"Brainwave entrainment" refers to the brain's electrical response to rhythmic sensory stimulation, such as pulses of sound or light.
When the brain is given a stimulus, through the ears, eyes or other senses, it emits an electrical charge in response, called a Cortical Evoked Response (shown below). These electrical responses travel throughout the brain to become what you "see and hear." This activity can be measured using sensitive electrodes attached to the scalp.
When the brain is presented with a rhythmic stimulus, such as a drum beat for example, the rhythm is reproduced in the brain in the form of these electrical impulses. If the rhythm becomes fast and consistent enough, it can start to resemble the natural internal rhythms of the brain, called brainwaves. When this happens, the brain responds by synchronizing its own electric cycles to the same rhythm. This is commonly called the Frequency Following Response (or FFR):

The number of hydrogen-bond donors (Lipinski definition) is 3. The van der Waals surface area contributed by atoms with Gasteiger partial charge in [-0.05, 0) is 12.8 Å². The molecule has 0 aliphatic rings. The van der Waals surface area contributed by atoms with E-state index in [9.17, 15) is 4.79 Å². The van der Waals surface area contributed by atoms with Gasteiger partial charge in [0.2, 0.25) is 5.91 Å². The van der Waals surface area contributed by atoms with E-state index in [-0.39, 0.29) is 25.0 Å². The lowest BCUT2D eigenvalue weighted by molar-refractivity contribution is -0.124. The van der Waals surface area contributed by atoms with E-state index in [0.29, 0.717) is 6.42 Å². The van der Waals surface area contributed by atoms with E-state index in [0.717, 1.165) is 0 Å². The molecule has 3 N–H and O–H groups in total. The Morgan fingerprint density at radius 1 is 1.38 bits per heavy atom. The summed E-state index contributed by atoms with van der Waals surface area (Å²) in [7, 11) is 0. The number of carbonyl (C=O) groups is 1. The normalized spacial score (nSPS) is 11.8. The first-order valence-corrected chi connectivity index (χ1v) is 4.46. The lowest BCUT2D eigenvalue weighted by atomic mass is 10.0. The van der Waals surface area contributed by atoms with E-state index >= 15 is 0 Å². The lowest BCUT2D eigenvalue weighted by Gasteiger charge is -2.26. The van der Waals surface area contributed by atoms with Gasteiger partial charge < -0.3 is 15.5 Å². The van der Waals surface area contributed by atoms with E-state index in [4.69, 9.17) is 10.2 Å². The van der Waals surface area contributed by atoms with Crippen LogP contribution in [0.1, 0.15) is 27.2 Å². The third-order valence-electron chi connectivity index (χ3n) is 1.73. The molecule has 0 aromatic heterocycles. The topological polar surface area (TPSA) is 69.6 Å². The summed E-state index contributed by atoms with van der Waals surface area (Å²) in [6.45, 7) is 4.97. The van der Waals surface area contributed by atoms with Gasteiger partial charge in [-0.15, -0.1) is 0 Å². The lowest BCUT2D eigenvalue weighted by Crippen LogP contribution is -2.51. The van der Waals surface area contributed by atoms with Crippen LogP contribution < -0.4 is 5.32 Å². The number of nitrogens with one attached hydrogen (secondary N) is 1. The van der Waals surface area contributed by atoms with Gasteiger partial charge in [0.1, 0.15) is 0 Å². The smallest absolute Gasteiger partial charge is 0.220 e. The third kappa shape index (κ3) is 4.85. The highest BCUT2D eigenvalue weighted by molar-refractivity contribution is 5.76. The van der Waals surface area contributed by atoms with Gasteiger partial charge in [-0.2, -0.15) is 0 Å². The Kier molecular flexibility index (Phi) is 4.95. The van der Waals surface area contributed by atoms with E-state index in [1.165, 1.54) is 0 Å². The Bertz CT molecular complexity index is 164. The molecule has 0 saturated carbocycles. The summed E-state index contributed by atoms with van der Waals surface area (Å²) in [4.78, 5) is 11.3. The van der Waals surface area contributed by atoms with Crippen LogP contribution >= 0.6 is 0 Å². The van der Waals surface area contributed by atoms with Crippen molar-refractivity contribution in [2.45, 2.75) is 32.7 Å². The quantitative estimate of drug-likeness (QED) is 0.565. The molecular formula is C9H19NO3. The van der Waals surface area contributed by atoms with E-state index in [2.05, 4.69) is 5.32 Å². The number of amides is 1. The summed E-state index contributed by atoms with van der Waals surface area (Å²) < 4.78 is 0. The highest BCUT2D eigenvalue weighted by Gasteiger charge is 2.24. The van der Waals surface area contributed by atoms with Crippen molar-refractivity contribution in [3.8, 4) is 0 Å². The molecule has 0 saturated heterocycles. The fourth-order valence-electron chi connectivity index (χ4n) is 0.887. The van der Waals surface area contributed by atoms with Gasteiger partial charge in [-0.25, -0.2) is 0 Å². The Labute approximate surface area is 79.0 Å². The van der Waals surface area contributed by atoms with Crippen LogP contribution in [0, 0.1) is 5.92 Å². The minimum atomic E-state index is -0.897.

FFR can be useful because brainwaves are very much related to mental state. For example, a 4 Hz brainwave is associated with sleep, so a 4 Hz sound pattern would help reproduce the sleep state in your brain. The same concept can be applied to nearly all mental states, including concentration, creativity and many others.
Brainwave entrainment has over 75 years of solid research behind it. See a Short History Of Brainwave Entrainment.
What is Entrainment?
Entrainment is a principle of physics. It is defined as the synchronization of two or more rhythmic cycles. The principles of entrainment are universal, appearing in chemistry, neurology, biology, pharmacology, medicine, astronomy and more.
CASE IN POINT: Try striking a tuning fork, then putting a second tuning fork next to it. The second tuning fork starts vibrating at the exact same frequency as the first.
How It Works >